Headie One Succeeds Through Experiment On New Project

Joe Simpson

By Joe Simpson

Joe Simpson

3 Oct 2021

‘As real as I can put it, Jealousy is real, loyalty is rare’. These are the first words spoken on Headie One’s newest project, ‘Too Loyal…For My Own Good’. The words are sampled from a speech by former NFL player Trent Shelton, setting the tone in terms of subject matter for a mixtape which sees Headie at his lyrical best. Gliding over a rich blend of diverse instrumentals, there is a comfortability in the North London Rapper’s performances that signals a maturity and growth in his songwriting. Coming off the back of a critically acclaimed first album, ‘Edna’, as well as a stellar performance at this year’s Brit Awards, Headie One is on the precipice of going clear, joining the likes of Dave, Stormzy, and Little Simz as pioneers of a new generation of UK Rap that have potential to translate internationally. This project therefore lays down a marker, as Headie is able to elevate his game in order to cross that line into superstardom. 

What is perhaps most striking about this project is the fact there are zero features on this mixtape, something that is beyond a rarity when considering other projects in UK Rap. All too often it feels as if mixtape releases are a chance to get music into streaming playlists of different genres and therefore gain more revenue, rather than focus on making a project that feels cohesive. Obviously, in principle a featured artist is there to add something different to a track, such as an R&B singer on a hook, or a guest verse from a rapper with a different skillset, but on this project the lack of features demonstrate just how far Headie One has come in terms of being a multi-faceted artist. He is able to combine different flows and vocal tones which keep his verses sounding fresh, whilst also getting better at knowing when and where to use melody. There have been times in the past where melody hasn’t come off for Headie, in particular on his experimental tape with Fred Again, yet its use on the new project signifies that the rapper’s experience has allowed him to grow into an artist who can now vary his catalogue with stunning outcomes. 

This advancement as an artist has also been helped out by impeccable production across the tape, which only adds to the steady nature of Headie One as he floats effortlessly across a range of beats. There’s a richness of sound which runs through the project and complements the rapper’s style brilliantly, from the cinematic strings on ‘2 Chains’, to Quincy Tellem’s soulful sample on the opening track. The sampling as whole on the project is very impressive and really adds a different dimension sonically. On the Ghosty produced cut, ’Long Night In Knighstbridge’, we can hear a sample from PARTYNEXTDOOR, which moves Headie out of the sonic space of drill music and more into the world of R&B. This is further evident on the song ‘Cry’, which is co produced by Uk R&B kingpin Scribz Riley, and shows Headie has the ability to deliver on both verse and hook, negating the need for featured artists.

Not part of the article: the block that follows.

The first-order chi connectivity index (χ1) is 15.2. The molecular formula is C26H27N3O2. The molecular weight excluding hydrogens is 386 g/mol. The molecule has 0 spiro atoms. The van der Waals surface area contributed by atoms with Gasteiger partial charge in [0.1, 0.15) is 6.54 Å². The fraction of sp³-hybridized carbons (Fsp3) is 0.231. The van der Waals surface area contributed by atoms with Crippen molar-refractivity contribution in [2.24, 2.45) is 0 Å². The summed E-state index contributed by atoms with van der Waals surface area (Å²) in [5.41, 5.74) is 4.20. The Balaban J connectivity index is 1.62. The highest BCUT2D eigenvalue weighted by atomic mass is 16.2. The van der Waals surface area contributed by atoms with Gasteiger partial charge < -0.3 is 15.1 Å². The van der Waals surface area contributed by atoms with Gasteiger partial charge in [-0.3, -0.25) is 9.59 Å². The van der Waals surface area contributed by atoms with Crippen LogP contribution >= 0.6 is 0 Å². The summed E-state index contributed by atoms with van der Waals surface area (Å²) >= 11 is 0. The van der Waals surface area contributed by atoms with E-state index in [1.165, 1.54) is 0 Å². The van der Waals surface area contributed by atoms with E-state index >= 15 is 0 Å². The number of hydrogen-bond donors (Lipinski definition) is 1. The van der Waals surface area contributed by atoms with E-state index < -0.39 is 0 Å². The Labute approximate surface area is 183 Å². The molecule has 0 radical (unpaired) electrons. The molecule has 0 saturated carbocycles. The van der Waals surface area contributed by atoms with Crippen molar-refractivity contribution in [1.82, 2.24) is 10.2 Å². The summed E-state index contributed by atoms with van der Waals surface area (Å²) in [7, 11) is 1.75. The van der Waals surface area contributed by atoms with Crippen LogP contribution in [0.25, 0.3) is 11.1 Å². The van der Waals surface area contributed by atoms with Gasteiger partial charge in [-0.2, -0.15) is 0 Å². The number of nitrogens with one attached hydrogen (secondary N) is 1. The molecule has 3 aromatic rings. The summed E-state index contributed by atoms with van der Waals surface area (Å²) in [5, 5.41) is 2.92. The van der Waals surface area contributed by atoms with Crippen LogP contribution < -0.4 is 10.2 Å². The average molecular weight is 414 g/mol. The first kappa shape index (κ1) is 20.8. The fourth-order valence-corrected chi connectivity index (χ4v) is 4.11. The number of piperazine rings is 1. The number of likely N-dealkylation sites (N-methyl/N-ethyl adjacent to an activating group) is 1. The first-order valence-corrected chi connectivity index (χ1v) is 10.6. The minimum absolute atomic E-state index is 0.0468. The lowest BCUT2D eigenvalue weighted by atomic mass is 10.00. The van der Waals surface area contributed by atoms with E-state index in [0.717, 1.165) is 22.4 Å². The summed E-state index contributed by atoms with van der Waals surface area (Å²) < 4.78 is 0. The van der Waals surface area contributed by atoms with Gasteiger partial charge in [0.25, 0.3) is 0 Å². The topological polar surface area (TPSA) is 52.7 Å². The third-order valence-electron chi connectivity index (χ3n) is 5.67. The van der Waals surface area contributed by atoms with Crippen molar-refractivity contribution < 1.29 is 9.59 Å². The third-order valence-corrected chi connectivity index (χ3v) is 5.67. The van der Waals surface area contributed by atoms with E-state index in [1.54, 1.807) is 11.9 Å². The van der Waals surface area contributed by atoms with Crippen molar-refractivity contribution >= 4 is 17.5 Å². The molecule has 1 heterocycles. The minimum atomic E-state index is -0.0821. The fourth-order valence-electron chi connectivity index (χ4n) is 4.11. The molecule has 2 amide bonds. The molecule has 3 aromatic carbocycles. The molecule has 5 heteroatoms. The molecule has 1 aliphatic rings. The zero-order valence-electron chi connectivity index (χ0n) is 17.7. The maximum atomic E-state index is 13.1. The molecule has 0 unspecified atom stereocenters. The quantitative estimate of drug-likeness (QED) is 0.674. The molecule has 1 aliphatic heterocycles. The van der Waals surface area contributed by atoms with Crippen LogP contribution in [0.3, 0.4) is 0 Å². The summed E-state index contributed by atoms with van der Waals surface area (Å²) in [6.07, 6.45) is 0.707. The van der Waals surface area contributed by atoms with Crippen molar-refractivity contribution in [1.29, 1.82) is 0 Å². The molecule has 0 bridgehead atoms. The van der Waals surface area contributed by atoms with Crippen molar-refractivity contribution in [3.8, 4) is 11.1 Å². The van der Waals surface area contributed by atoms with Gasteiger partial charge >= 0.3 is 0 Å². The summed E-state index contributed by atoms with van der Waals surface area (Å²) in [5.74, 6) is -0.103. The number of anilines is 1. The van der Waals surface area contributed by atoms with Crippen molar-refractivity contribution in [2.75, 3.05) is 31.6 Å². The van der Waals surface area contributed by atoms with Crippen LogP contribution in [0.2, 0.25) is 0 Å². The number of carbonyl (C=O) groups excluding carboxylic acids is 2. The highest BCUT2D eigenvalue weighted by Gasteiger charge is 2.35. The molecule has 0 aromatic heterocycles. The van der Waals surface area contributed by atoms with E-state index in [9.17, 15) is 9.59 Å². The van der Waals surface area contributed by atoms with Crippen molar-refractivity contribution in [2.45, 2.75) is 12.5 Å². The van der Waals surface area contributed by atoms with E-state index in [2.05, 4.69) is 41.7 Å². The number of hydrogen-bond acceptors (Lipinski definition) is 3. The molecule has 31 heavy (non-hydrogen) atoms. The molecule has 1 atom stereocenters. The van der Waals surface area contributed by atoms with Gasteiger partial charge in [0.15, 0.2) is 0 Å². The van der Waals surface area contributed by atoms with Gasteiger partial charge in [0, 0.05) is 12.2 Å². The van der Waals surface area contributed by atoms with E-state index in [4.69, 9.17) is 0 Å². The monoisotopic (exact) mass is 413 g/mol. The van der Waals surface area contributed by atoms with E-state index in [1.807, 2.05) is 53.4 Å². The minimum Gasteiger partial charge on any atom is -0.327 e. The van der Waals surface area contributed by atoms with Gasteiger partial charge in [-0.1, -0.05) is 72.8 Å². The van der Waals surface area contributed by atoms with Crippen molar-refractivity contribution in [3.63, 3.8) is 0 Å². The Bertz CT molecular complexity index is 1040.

Headie One also seems to have taken a leap lyrically whilst staying true to the style that has got him here in the first place. Unsurprisingly when considering the album title, an overarching theme of the project’s subject matter concerns ideas of loyalty and trust. Headie’s blunt choice of vocabulary on these topics also add a more humanising element to his bars, as he raps on ‘Love Me For Me’, ‘Maybe they usin’ me, But this ain’t news to me, How’d you wanna eat food with me?, But you wouldn’t wanna get locked up have to share a loo with me’. Elsewhere, on ‘Satisfy Me’, Headie states, ‘Though the outcome is tragic, done so much I’m proud of I thought I’d be happy, But no’. There is thus a clear juxtaposition for the rapper between his music success and his trauma from the roads, which causes he rapper to be untrusting of those around him. Headie’s lyricism therefore makes for interesting listening, rather than rehashing the clichéd subject matters that have become synonymous with rap and drill.

‘Too Loyal…For My Own Good’ thus feels as if it is the start of a fruitful new chapter for Headie One. The project feels balanced and connected, partially due to the brave decision of not having any features on the tape. The rich and glossy production give the rapper a perfect jumping off point for his own brand of honest and hard hitting bars, and also allow the artist to diversify his musical range. If this is a statement of what’s to come from Headie when looking ahead to his second album, we may well witness the birth of a global star, and fans of the rapper should be very excited.